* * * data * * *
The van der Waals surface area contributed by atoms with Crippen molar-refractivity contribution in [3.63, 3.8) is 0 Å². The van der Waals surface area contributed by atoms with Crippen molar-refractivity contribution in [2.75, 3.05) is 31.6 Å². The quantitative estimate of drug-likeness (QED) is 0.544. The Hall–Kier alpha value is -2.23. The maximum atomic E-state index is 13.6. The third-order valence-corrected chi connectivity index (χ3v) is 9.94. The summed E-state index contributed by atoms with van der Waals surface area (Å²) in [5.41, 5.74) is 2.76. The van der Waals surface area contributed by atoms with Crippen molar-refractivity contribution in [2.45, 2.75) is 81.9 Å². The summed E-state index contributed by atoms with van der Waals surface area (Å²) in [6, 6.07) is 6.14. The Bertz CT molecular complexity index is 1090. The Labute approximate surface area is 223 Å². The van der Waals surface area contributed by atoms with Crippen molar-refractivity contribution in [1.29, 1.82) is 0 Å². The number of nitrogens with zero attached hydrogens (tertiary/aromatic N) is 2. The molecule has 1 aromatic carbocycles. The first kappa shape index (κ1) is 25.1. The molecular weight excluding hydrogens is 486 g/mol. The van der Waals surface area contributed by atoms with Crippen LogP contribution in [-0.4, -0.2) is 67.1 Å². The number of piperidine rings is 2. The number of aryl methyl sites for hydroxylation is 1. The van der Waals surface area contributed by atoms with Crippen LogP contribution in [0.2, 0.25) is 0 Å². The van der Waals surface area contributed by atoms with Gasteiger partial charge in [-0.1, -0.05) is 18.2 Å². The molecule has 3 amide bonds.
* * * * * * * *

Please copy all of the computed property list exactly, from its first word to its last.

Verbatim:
The van der Waals surface area contributed by atoms with Crippen molar-refractivity contribution in [3.63, 3.8) is 0 Å². The van der Waals surface area contributed by atoms with Crippen molar-refractivity contribution in [2.75, 3.05) is 31.6 Å². The quantitative estimate of drug-likeness (QED) is 0.544. The Hall–Kier alpha value is -2.23. The maximum atomic E-state index is 13.6. The third-order valence-corrected chi connectivity index (χ3v) is 9.94. The summed E-state index contributed by atoms with van der Waals surface area (Å²) in [5.41, 5.74) is 2.76. The van der Waals surface area contributed by atoms with Crippen molar-refractivity contribution in [2.45, 2.75) is 81.9 Å². The summed E-state index contributed by atoms with van der Waals surface area (Å²) in [6, 6.07) is 6.14. The Bertz CT molecular complexity index is 1090. The Labute approximate surface area is 223 Å². The van der Waals surface area contributed by atoms with Crippen molar-refractivity contribution in [1.29, 1.82) is 0 Å². The number of nitrogens with zero attached hydrogens (tertiary/aromatic N) is 2. The molecule has 1 aromatic carbocycles. The first kappa shape index (κ1) is 25.1. The molecular weight excluding hydrogens is 486 g/mol. The van der Waals surface area contributed by atoms with Crippen LogP contribution in [-0.4, -0.2) is 67.1 Å². The number of piperidine rings is 2. The number of aryl methyl sites for hydroxylation is 1. The van der Waals surface area contributed by atoms with Crippen LogP contribution in [0.2, 0.25) is 0 Å². The van der Waals surface area contributed by atoms with Gasteiger partial charge in [-0.1, -0.05) is 18.2 Å². The molecule has 3 amide bonds.